Experimental and Simulation Investigation of Salinity Changes on Brine-Rock Interaction in Water Injection Process
Volume Title: 1
Authors
1Amirkabir University of Technologym, Research Institute of Petroleum Industry
2Department of petroleum engineering, Amirkabir University of Technology, Tehran, Iran
Abstract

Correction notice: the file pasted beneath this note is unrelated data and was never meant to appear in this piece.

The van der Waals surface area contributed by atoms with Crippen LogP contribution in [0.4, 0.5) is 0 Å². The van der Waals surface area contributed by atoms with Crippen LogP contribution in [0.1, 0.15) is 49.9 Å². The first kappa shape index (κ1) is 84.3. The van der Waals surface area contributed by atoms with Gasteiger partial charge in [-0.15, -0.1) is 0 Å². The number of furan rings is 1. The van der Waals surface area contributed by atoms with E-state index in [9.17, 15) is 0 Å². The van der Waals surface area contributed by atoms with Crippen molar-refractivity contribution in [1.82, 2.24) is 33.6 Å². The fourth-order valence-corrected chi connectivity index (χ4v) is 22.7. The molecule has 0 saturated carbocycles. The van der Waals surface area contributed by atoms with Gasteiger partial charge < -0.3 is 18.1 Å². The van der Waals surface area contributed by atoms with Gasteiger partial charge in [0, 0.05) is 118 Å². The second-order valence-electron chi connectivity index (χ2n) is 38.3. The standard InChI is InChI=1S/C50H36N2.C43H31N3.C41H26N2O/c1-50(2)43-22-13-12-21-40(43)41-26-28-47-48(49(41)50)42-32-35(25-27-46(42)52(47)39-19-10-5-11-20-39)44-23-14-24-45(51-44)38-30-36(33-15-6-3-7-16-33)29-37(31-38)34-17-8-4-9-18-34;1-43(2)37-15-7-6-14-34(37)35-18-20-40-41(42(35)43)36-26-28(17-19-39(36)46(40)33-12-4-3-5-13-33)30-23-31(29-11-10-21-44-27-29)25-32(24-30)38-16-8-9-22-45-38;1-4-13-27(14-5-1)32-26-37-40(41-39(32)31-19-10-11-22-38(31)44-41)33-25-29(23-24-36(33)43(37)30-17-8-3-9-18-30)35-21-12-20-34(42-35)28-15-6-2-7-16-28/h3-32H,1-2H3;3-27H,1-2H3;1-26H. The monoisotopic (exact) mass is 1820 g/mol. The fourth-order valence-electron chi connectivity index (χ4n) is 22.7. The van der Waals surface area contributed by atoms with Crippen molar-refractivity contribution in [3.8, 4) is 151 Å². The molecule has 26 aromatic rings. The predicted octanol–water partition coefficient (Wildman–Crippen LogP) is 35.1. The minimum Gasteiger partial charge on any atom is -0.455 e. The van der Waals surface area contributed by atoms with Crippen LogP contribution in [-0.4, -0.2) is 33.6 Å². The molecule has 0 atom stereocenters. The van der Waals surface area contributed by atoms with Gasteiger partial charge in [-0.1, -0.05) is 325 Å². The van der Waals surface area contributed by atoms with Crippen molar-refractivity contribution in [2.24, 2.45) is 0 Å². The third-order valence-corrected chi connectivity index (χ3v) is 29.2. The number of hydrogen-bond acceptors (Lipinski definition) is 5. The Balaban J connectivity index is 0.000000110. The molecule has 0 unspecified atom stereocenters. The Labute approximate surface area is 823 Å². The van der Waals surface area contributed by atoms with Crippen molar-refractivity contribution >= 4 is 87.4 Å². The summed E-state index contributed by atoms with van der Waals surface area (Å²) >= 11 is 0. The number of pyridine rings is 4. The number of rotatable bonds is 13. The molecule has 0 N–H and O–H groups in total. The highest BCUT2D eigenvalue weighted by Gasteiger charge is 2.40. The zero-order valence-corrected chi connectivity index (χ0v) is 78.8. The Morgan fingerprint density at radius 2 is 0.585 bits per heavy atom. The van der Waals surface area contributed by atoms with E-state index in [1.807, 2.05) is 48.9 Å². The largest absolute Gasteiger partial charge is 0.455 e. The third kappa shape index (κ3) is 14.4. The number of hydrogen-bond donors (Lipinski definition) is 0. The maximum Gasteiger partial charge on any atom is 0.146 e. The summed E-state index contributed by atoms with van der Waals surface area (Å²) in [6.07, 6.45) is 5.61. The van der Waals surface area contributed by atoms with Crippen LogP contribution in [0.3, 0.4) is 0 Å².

Water flooding as a common enhanced oil recovery method, has been proven to be economically efficient technique. From experimental studies has been observed that changing injection water composition in carbonates can enhance the oil recovery, most likely by alteration of rock surface properties during brine-rock interaction. In this research, a set of bulk experiments is performed to study brine-rock reactions. Dissolution and deposition are examined for anhydrite, calcite and dolomite. Dissolution of one of minerals will result in deposition of the other one and as the calcite reaction constant is larger than that of the dolomite; most of the calcite is dissolved. Anhydrite is formed due to the bonding of low-salinity water sulfate ion with carbonate rock. SEM and EDAX results also revealed that the dissolution was dominant mechanism compared to deposition. The surface tendency to absorb divalent cations is compared to monovalent cations increases. As a result, the lower the salinity, the more Ca2+ and Mg2+ ions bond with the rock surface. In general, at the temperatures below 100 ° C, the Ca2+ ions are more active than Mg2+ and account for a higher percentage of bonds with the rock surface. In contrast, increasing the Mg2+ concentration indicates an increase in its activity. Low-salinity water changes the surface charge and reduces it. This negative charge is mainly due to the presence of CaSO4- ions. . In general, since the dissolution mechanism dominates the sediment, the pH is increased in the presence of low-salinity water.
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